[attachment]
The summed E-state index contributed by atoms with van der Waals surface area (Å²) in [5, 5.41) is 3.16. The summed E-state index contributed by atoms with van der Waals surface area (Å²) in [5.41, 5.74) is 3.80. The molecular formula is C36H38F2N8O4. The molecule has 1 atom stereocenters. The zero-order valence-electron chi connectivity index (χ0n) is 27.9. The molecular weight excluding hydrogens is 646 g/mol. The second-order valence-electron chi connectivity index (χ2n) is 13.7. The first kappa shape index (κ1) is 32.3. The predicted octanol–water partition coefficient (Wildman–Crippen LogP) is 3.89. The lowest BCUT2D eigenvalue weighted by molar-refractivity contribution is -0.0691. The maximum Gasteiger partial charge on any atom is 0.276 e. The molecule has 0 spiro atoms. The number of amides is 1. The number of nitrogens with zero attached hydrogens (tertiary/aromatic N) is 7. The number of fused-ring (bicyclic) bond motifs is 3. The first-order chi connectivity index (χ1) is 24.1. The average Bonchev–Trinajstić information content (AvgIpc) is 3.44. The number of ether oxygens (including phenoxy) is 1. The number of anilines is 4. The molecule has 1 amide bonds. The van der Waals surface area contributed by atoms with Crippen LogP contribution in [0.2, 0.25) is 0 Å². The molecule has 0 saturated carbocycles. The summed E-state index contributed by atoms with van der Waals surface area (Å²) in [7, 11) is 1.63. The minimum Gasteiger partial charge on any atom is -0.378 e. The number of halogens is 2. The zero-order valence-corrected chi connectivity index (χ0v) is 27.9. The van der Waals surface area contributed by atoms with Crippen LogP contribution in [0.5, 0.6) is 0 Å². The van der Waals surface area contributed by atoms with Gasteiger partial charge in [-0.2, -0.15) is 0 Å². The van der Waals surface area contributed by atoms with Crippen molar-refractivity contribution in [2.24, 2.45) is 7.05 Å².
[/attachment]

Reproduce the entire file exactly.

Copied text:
The summed E-state index contributed by atoms with van der Waals surface area (Å²) in [5, 5.41) is 3.16. The summed E-state index contributed by atoms with van der Waals surface area (Å²) in [5.41, 5.74) is 3.80. The molecular formula is C36H38F2N8O4. The molecule has 1 atom stereocenters. The zero-order valence-electron chi connectivity index (χ0n) is 27.9. The molecular weight excluding hydrogens is 646 g/mol. The second-order valence-electron chi connectivity index (χ2n) is 13.7. The first kappa shape index (κ1) is 32.3. The predicted octanol–water partition coefficient (Wildman–Crippen LogP) is 3.89. The lowest BCUT2D eigenvalue weighted by molar-refractivity contribution is -0.0691. The maximum Gasteiger partial charge on any atom is 0.276 e. The molecule has 0 spiro atoms. The number of amides is 1. The number of nitrogens with zero attached hydrogens (tertiary/aromatic N) is 7. The number of fused-ring (bicyclic) bond motifs is 3. The first-order chi connectivity index (χ1) is 24.1. The average Bonchev–Trinajstić information content (AvgIpc) is 3.44. The number of ether oxygens (including phenoxy) is 1. The number of anilines is 4. The molecule has 1 amide bonds. The van der Waals surface area contributed by atoms with Crippen LogP contribution in [0.2, 0.25) is 0 Å². The molecule has 0 saturated carbocycles. The summed E-state index contributed by atoms with van der Waals surface area (Å²) in [7, 11) is 1.63. The minimum Gasteiger partial charge on any atom is -0.378 e. The number of halogens is 2. The zero-order valence-corrected chi connectivity index (χ0v) is 27.9. The van der Waals surface area contributed by atoms with Crippen LogP contribution in [0.5, 0.6) is 0 Å². The van der Waals surface area contributed by atoms with Gasteiger partial charge in [-0.2, -0.15) is 0 Å². The van der Waals surface area contributed by atoms with Crippen molar-refractivity contribution in [2.24, 2.45) is 7.05 Å².